We’re deathly afraid of that stabbing word “pretentious,” the word that students use to curse each other’s ambition. It’s a young person’s word, a shortcut-to-thinking word. I’m a big fan of pretension. It means “an aspiration or intention that may or may not reach fulfillment.” It doesn’t mean failing upward. It means trying to exceed your grasp. Which is how things grow. – Warren Ellis
“Ad Astra,” the new film directed and co-written by James Gray (“The Lost City of Z,” “We Own the Night“), is not for everyone. In fact, days after seeing it, I still don’t know if it’s for me. It’s a gorgeous movie that uses space race tech and ‘70s arthouse visuals to create a blatant retelling of Joseph Conrad’s 1899 novella, “Heart of Darkness,” albeit with a lot of the subtext elevated to simply text. This science fiction story pulls from all manner of influences – “Blade Runner,” “Apocalypse Now,” 50s pulp sci-fi, Andrei Tarkovsky’s “Solaris,” the works of Stanislaw Lem and Alejandro Jodorowsky, “2001: A Space Odyssey” and more – in its design, storytelling and artistic touches but ends up becoming a singular work of its own.
The movie tosses out bad sci-fi gizmo language, both adheres to and disregards actual physics and science depending on the moment, employs great visual effects and has some groanworthy film school dialogue all within its episodic tale of an emotionally distant man journeying to the stars, possibly in pursuit of the absentee father who has cast a large shadow over his whole life. It’s obvious, slow and odd, and only the thinnest of veils separates the literal narrative action from the deeper metaphor, yet it is incredibly bewitching and fascinating. “Ad Astra” won’t be for most people, and even its staunchest defenders will have to cop to some flaws, but it does feel utterly unique and wholly sincere, and that makes it deserving of recognition and attention.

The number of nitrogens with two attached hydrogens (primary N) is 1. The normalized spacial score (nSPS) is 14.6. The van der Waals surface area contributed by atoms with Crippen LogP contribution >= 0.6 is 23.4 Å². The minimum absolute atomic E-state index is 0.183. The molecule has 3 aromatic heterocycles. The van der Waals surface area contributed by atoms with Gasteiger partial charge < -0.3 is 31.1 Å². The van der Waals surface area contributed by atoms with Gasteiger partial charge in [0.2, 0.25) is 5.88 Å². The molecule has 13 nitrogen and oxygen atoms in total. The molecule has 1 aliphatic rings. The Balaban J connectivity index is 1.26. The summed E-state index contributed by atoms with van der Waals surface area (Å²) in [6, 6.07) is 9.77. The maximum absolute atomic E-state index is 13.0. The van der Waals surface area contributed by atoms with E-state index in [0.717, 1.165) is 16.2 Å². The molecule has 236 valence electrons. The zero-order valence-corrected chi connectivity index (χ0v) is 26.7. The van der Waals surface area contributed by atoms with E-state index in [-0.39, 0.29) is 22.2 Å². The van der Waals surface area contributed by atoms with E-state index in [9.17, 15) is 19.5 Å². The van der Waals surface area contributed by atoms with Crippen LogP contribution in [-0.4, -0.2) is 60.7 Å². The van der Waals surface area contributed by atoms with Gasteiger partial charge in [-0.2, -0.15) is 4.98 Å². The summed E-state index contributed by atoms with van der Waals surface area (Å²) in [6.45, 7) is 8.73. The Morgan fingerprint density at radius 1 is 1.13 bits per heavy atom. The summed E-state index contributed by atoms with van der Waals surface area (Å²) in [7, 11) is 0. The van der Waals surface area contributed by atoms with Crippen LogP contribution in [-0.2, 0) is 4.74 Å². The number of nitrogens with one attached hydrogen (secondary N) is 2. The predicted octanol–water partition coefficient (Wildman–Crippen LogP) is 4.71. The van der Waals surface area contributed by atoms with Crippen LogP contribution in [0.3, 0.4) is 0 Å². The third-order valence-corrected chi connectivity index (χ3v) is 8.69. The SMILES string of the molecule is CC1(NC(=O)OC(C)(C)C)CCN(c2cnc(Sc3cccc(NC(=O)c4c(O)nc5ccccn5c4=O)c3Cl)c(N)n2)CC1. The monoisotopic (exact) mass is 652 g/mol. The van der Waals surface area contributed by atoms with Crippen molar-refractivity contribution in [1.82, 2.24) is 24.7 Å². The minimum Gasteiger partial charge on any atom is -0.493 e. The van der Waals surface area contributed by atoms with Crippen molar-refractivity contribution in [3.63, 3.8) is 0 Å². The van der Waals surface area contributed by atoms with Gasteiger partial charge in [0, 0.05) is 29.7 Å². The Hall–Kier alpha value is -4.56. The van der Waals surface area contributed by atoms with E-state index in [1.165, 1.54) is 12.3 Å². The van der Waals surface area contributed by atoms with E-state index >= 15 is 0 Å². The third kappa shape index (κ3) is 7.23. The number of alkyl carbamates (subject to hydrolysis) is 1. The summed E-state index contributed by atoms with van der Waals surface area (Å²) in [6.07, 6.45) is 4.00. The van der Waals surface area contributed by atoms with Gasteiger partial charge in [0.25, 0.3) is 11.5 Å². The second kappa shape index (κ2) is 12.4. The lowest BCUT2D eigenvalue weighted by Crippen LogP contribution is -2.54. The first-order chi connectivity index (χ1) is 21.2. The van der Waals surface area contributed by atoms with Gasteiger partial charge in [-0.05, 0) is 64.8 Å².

Roy McBride (Brad Pitt) is a major in the United States Space Command with an impressively stable heart rate despite a failing marriage and a calamity on his hands as electrical surges are wreaking havoc across the solar system, trashing interplanetary space stations and observation labs. Space Command tasks Roy with finding the cause of these surges, which they believe originate with Roy’s long-lost (thought to be dead) father, Clifford (Tommy Lee Jones), out beyond the outer rims of explored space. A journey begins from Earth to the Moon and Mars, and many points in between, as Roy seeks out a man who has been absent from his world but whose legacy is omnipresent in his life.
I hadn’t seen a trailer for “Ad Astra” before watching the film for review; it wasn’t on purpose, but I realized as I sat down for the screening that I only knew that it featured space, starred Brad Pitt and came from the director of “The Lost City of Z” (a movie more people should see and/or talk about). I had no preconceived notions about what type of story it would be, and that may have been for the best. It’s hard to picture audiences who balked at the more emotional and metaphorical elements of films like “Interstellar,” Steven Soderbergh’s “Solaris” or “The Fountain” flocking to see this movie and enjoying a mostly quiet and deliberately paced (though never boring) character study of a man unraveling as he gets closer to confronting his creator.